Just a few odds and ends tangentially related to the “N” word project. I think that queers in general are less bigoted than straight folk. We’ve been ridiculed and denigrated and are our own unwanted minority but I don’t think that that’s entirely the issue. I know that in my case I am certainly much more interested in a person’s cock size and availability than I am in their skin color. Whether they speak a different language or participate in obscure traditional rituals is of no concern to me if they’ve pulled their cocks out for my attention. I’ve had wonderful sexual encounters with guys of every conceivable ethnic background. To me, being a willing partner is the primary, secondary (and so one) consideration. I’m sure there are queens who discriminate, but I’ll bet that they are all in a “relationship”. Lone wolf renegade faggots like myself have no time for that horseshit, we just want some dick.

      I don’t want to sound overly enslaved to the tenets of accurate linguistics, but can anybody clue me in as to why “Colored People” is offensive whereas “People of Color” is not? It just seems very “six of one, half a dozen of the other” to me. As I pointed out, I’m not generalizing about race anymore, it’s a ridiculous habit. A very lazy way of referencing the world. If I don’t like somebody it’s because they’re a jackass or an idiot and it has nothing to do with their appearance. I will however gleefully deride any and all religious affiliations. But race? I fill in “fag” whenever I’m called upon to specify my race on a form. I don’t identify with “white people”. I’m a man and I’m queer and nothing else. (I know somebody out there is going to cry foul about my lumping cocksuckers into the same sac. I’m just building on my own experience and observations in the tribe, I can’t draw what I can’t see. )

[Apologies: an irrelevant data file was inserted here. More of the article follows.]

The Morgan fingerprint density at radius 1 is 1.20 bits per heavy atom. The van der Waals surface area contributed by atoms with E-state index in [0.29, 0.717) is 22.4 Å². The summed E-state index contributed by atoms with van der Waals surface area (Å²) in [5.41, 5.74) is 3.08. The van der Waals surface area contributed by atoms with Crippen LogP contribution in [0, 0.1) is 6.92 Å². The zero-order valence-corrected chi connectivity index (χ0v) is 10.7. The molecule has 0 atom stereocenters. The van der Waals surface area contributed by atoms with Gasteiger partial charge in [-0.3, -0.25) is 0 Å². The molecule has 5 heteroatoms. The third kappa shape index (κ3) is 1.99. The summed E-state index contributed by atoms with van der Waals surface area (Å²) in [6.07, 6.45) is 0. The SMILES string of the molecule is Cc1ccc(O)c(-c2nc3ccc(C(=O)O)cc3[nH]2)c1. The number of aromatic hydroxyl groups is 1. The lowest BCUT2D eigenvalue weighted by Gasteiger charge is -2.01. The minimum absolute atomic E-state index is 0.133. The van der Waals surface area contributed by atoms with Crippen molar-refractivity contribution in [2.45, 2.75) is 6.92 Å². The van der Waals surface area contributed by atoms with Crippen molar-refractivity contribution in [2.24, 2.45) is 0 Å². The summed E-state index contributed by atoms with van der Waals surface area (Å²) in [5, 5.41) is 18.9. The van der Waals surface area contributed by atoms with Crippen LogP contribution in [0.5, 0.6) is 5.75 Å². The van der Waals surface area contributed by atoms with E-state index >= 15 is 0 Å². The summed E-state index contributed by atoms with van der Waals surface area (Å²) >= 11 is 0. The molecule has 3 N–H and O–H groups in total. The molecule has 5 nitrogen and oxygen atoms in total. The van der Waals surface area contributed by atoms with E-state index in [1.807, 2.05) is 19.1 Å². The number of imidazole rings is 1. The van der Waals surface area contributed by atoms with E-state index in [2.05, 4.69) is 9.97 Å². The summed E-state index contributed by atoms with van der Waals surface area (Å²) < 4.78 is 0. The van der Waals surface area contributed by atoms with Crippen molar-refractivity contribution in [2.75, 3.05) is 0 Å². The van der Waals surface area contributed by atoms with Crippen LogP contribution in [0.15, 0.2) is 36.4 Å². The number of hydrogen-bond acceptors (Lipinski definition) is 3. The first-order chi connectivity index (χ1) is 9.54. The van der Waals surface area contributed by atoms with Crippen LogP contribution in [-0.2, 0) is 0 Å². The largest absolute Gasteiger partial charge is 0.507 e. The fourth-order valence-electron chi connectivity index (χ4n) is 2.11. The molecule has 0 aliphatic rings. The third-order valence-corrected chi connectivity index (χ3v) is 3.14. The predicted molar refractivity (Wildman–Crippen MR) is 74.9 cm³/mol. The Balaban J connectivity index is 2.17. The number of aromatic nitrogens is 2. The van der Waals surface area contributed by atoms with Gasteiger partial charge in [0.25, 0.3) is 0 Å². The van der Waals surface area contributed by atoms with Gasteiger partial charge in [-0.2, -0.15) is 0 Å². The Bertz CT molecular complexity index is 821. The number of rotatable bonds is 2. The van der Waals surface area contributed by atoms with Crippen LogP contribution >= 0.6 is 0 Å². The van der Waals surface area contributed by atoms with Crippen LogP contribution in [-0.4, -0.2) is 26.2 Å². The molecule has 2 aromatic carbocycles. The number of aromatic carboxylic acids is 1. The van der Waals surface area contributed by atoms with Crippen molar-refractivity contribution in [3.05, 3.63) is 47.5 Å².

My one serious disaffection for the “N” word protocol is that a couple of years back, during a contentious and feverish Scrabble tournament with one of my gaming opponents, the word “relates” was dropped onto the board with the “s” occupying the bottom middle triple word square. Not a great point score but a nasty tactical play. I countered with “wop” (a slang term for an Italian, in case you PC boys are unfamiliar with it) in the corner, creating “prelates” across. 54 points and the game. However, I was challenged and cried bitter tears to discover that “wop” had been removed from acceptance in the third edition of the Scrabble dictionary. Although I’m glad that Americans are insulting each other less, I’m not pleased about words being completely banished. Especially when it fucks up my Scrabble game. Bitter tears, gentlemen, bitter tears.